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From David kerber <dcker...@verizon.net>
Subject Performance with many small requests
Date Thu, 07 May 2009 20:56:27 GMT
I'm having performance issues with my installation of TC 5.5.15, Java
1.5.0_12, on Windows 2003 server 32 bit, dual-cpu dual-core (4 cores
total), 4GB physical RAM.

Tomcat startup params:
JvmMs = 256
JvmMx = 512
JvmSs = 0

This was the original entry in my server.xml, which has been running for
the last year:
    <Connector port="1024" maxHttpHeaderSize="8192"
               maxThreads="1200" minSpareThreads="25" maxSpareThreads="100"
               enableLookups="false" redirectPort="8443" acceptCount="200"
               connectionTimeout="20000" disableUploadTimeout="true" />

Just today, I changed it to this, to see if it helps:
    <Connector port="1024" maxHttpHeaderSize="1024" socketBuffer="2048"
               maxThreads="600" minSpareThreads="100" maxSpareThreads="100"
               enableLookups="false" redirectPort="8443" acceptCount="200"
               connectionTimeout="10000" disableUploadTimeout="true" />

The performance issue (see description below) has been there all along
to a greater or lesser extent, but it just recently became enough of an
aggravation for me to try to do something about it, which is why I made
the changes to the connector settings.

Our application is a data collection server.  There are approx 350 sites
around the US that transmit a small data packet to us every time a piece
of equipment cycles on and off.  The transmission is an HTTP POST
request, with a data payload of about 60 bytes on average (always less
than 100 bytes).  All the transmissions go through the customer's
corporate network, and out their single internet gateway several states
away from us.  The total number of data transmissions runs approx 2
million per day, totaling around 200MB in the data log files (including
some time stamps and a couple of identifiers added to the raw data).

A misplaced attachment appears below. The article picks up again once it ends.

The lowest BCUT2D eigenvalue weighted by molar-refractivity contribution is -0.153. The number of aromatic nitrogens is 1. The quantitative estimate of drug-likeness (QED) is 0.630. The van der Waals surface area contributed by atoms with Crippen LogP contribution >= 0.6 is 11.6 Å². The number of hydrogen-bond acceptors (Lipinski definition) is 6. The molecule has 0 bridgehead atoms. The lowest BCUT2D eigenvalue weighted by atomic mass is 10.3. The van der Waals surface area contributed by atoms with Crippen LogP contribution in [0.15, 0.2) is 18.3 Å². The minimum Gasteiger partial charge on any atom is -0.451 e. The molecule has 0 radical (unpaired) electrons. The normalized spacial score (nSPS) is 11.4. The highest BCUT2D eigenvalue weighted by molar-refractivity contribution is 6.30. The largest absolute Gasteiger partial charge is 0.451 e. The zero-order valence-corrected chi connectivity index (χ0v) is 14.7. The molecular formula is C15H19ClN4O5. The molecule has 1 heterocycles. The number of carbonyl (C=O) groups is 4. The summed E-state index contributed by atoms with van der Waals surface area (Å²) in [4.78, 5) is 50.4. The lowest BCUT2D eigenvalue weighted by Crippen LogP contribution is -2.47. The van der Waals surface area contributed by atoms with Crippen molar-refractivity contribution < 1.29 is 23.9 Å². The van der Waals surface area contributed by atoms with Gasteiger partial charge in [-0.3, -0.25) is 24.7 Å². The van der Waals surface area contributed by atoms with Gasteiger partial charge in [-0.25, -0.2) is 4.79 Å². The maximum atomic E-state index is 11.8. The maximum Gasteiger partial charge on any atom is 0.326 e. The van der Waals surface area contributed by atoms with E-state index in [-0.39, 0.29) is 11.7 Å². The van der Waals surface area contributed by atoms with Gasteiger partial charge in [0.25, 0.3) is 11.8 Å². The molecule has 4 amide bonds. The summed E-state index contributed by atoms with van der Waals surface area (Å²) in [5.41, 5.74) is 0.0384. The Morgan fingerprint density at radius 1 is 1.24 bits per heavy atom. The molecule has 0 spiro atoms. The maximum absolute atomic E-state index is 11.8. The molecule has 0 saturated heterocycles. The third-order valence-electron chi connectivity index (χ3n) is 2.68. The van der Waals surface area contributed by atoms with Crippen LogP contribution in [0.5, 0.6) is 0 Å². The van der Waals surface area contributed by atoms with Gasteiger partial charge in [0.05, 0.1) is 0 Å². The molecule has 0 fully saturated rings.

The vast majority of sites are 24 hour operations, so the data never
stops flowing.  The tomcat application simply takes the post request,
does a checksum verification of it, decrypts the lightly-encrypted data,
and writes it to a log file with the timestamps and site identifiers I
mentioned above.  Pretty simple processing, and it is all inside a
synchronized{} construct:

    protected synchronized void doPost(HttpServletRequest request,
HttpServletResponse response )
            throws ServletException, IOException {
        synchronized ( criticalProcess ) {
            totalReqCount++;
            dailyReqCount++;
            processRequest( request, response, false );
        }
    }


What is happening is that the data transmissions gradually fall behind
during the course of the day, to the point that some are 3 or 4 hours
behind by the end of the work day, while others are up to the minute,
with a full range in between.  Then they all gradually catch up over
night.  I can't find the bottle neck with any tools at my disposal,
though I suspect it's the customer's gateway that is the limiting
factor.  However, I can't go back to them until I rule out all the stuff
under my control.  So, here's what I've checked so far:

Even during the day, our internet connection bw usage rarely goes over
60%, and when it does, it never stays there for any length of time.

The cisco router/firewall handling the internet connections averages
about 12% cpu usage, and < 30% memory usage.  The internal network is
all 1Gb from the first switch inside the router, all the way to the TC
server.

The tomcat instance (tomcat5.exe) on the server never goes over 2% CPU
usage, and the memory usage in task manager runs around 300MB
(significantly less than the 512 MB I've allowed the JVM).  The total
memory usage (commit charge) listed in task manager runs right at 1GB.


Any and all suggestions for things to check or settings to modify
gratefully welcomed!

D




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